Even among them some are happier than others; and the happiest
both in themselves and their place of abode are those who have
practised the civil and social virtues which are called temperance and
justice, and are acquired by habit and attention without philosophy
Why are they the happiest?
Because they may be expected to pass into some gentle, social nature
which is like their own, such as that of bees or ants, or even back
again into the form of man, and just and moderate men spring from
That is not impossible.
But he who is a philosopher or lover of learning, and is entirely
pure at departing, is alone permitted to reach the gods. And this is
the reason, Simmias and Cebes, why the true votaries of philosophy
abstain from all fleshly lusts, and endure and refuse to give
themselves up to them-not because they fear poverty or the ruin of
their families, like the lovers of money, and the world in general;
nor like the lovers of power and honor, because they dread the
dishonor or disgrace of evil deeds.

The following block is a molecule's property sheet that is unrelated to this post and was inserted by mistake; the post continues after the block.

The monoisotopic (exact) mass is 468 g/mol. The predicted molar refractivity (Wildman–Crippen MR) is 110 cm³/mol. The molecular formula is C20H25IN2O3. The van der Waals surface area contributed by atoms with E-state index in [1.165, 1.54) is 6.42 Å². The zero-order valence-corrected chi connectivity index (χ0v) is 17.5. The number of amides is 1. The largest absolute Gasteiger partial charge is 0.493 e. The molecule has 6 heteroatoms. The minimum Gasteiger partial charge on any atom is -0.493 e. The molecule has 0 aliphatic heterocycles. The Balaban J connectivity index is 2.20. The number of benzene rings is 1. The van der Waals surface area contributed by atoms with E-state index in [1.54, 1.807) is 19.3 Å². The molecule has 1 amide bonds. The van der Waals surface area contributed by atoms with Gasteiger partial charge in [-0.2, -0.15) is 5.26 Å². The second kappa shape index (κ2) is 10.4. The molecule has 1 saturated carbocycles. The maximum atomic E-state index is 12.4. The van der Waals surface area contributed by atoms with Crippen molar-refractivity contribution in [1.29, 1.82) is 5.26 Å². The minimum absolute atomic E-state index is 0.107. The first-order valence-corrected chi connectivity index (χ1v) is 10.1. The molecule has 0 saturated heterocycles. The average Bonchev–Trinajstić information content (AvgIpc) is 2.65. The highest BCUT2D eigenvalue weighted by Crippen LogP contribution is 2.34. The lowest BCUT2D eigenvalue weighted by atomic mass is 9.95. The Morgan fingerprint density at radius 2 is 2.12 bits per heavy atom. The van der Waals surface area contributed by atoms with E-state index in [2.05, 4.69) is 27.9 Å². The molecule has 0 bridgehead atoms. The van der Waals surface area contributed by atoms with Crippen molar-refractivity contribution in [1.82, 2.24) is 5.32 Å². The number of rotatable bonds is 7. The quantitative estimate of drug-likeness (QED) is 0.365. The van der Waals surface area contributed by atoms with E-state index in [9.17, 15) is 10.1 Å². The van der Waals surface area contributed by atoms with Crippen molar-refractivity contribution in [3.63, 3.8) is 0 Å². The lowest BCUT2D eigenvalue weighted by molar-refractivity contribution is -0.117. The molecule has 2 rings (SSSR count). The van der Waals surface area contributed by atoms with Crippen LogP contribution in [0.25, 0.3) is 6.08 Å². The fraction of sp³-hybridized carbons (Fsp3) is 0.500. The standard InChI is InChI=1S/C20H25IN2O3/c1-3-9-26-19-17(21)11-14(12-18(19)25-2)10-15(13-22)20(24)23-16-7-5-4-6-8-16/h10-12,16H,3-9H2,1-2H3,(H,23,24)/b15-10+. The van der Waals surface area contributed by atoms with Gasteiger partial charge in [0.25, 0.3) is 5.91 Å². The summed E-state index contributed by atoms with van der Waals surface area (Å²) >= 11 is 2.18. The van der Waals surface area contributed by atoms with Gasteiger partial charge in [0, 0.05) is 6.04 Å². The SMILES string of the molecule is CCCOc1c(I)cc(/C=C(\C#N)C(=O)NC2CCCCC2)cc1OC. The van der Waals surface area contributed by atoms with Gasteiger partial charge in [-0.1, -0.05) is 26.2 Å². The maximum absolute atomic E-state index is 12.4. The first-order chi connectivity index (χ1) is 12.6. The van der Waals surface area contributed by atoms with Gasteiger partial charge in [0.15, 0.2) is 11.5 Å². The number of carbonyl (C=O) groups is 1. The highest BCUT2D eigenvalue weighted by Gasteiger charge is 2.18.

No, Socrates, that would not become them, said Cebes.
No, indeed, he replied; and therefore they who have a care of
their souls, and do not merely live in the fashions of the body, say
farewell to all this; they will not walk in the ways of the blind: and
when philosophy offers them purification and release from evil, they
feel that they ought not to resist her influence, and to her they
incline, and whither she leads they follow her.
What do you mean, Socrates?
I will tell you, he said. The lovers of knowledge are conscious that
their souls, when philosophy receives them, are simply fastened and
glued to their bodies: the soul is only able to view existence through
the bars of a prison, and not in her own nature; she is wallowing in
the mire of all ignorance; and philosophy, seeing the terrible